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These images were taken with an old cheap mobile phone. Could someone please explain what's happening? enter image description here

enter image description here

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The first example is called lens flare. It is due to the bright light of the just-out-of-frame sun bouncing around on the optical surfaces of your camera's lens elements. Many camera phones have flat 'protector' plates in front of the actual camera lens, and the reflections off the back of the flat surface can exacerbate lens flare issues. So can the smudges on the front of the lens or protector plate.

The second example is called blooming. It is due to the amount of light energy from the sun overwhelming the capacity of your camera's sensor. There's also more flare as well.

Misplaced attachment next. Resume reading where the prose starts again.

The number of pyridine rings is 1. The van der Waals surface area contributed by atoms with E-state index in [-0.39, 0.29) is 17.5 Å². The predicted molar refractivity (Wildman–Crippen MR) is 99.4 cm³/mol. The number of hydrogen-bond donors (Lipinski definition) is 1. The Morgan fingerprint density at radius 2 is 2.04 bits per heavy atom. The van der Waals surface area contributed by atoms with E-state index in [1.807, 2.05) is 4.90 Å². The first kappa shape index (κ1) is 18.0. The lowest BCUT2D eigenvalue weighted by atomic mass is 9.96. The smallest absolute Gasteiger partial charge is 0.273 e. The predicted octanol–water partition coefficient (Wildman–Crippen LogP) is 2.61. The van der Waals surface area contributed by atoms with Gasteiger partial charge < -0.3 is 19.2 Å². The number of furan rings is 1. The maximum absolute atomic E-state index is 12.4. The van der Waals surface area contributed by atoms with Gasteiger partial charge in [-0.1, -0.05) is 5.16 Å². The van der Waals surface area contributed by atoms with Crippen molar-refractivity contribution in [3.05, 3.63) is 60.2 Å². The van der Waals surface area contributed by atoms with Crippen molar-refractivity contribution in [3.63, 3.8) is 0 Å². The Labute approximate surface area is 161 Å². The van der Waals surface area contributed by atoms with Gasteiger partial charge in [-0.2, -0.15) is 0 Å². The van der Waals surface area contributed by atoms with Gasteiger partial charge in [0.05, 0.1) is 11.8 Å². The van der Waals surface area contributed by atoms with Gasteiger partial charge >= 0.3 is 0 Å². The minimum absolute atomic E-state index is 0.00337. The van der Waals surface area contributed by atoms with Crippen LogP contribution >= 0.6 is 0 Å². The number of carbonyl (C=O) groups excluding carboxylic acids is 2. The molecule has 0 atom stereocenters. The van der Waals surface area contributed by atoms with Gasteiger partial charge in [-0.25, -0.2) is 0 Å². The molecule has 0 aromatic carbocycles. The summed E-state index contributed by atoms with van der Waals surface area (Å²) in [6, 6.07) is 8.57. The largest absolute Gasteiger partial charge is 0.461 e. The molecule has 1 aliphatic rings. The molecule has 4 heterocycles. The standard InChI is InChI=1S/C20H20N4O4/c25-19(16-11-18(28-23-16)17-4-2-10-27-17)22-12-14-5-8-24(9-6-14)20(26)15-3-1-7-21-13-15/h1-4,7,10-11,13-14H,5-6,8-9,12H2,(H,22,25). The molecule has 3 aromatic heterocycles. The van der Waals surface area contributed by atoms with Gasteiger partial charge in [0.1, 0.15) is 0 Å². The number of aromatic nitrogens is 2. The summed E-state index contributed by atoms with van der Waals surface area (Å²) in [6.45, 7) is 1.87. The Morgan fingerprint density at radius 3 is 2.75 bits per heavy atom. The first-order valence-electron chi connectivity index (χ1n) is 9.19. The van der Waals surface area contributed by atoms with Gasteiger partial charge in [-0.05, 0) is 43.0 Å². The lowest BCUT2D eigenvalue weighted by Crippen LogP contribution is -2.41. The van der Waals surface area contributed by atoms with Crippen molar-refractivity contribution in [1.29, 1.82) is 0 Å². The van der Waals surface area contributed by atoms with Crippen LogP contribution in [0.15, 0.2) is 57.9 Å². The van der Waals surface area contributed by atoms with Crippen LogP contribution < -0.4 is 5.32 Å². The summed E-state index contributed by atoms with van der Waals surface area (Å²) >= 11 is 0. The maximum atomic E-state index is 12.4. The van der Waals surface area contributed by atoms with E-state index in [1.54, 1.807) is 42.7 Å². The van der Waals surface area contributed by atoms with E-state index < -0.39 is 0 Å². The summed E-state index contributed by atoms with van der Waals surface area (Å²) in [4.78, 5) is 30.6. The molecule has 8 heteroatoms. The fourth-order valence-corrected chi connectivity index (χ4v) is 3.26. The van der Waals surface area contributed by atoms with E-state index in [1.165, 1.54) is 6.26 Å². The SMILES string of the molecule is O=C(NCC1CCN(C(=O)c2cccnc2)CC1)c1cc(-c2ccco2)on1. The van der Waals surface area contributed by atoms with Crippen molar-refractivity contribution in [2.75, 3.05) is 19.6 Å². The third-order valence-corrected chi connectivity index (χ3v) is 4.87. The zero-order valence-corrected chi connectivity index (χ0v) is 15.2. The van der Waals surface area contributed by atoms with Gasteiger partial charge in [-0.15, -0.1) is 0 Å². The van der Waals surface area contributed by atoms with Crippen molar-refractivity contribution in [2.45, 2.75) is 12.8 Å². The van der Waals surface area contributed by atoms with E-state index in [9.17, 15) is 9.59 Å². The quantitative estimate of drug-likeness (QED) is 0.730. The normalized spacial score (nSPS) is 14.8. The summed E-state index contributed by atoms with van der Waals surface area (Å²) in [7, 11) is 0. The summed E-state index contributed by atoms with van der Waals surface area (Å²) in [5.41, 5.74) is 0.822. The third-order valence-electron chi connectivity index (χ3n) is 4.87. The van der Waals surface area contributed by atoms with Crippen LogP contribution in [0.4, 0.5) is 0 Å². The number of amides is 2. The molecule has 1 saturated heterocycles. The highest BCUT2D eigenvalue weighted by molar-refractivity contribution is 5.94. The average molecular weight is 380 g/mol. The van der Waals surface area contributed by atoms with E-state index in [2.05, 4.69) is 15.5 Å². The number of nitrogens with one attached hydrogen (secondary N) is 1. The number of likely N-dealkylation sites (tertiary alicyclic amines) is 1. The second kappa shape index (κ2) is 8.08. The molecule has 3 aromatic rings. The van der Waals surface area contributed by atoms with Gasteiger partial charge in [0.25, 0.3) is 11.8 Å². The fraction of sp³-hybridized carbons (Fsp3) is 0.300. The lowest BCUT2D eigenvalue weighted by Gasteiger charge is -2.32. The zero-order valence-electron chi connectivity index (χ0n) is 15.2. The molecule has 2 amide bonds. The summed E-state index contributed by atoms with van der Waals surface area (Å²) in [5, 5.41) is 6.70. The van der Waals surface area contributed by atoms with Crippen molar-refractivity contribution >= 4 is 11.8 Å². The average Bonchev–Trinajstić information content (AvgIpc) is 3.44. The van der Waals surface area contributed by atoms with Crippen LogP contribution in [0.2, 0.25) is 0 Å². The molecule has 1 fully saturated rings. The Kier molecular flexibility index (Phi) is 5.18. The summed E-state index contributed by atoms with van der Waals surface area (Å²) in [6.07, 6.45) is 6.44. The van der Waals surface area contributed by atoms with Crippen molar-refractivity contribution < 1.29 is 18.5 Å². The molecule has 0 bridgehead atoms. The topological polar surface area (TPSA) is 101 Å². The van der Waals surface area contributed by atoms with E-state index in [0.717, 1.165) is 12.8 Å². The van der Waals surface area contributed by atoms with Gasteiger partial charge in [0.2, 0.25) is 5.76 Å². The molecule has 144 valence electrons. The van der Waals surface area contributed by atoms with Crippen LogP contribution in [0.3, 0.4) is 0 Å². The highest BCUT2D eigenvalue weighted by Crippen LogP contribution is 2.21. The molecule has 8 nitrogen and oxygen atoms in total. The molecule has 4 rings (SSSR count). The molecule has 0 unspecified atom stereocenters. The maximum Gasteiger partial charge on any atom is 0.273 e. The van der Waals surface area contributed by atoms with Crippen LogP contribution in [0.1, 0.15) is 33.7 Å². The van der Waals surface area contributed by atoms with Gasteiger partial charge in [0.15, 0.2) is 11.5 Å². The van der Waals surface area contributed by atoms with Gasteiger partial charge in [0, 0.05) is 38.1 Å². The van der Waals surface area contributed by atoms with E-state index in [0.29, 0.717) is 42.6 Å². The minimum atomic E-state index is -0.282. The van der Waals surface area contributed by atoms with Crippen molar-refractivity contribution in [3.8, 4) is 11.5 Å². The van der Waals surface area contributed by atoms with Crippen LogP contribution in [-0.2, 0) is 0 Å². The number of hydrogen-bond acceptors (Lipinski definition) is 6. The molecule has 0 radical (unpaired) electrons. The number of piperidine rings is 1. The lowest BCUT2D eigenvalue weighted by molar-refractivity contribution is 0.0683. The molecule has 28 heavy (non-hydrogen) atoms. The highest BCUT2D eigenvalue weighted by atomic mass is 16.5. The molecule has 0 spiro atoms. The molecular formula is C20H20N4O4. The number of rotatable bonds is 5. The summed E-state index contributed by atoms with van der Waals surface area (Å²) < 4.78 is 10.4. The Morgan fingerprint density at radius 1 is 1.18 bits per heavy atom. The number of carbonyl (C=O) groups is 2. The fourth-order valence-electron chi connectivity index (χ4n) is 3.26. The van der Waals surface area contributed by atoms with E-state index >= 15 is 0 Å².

In both cases the artifacts are easily explainable and caused by things that happened internally inside your camera. They are not supernatural apparitions or other mysterious signs.

  • can you explain why the center of the blooming is black here? – ths Jul 6 '18 at 8:44
  • Probably in the way the processing chip in the phone handled the overvoltage. – Michael C Jul 6 '18 at 13:46
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The sun shines into your camera, and the result is quite typical. Similar effects happen with every camera (although high-end cameras might be able to handle it a bit better)

The first shot, the sun is just outside the frame, and its reflections in the lens elements lead to the effects you see.
The second shot, the sun is right in the frame. The sun is simply so much brighter than anything else that it overwhelms the sensor, and the result is what you see.

To avoid either problem, keep the sun behind you when taking pictures, or at least 60 degrees off your frame.

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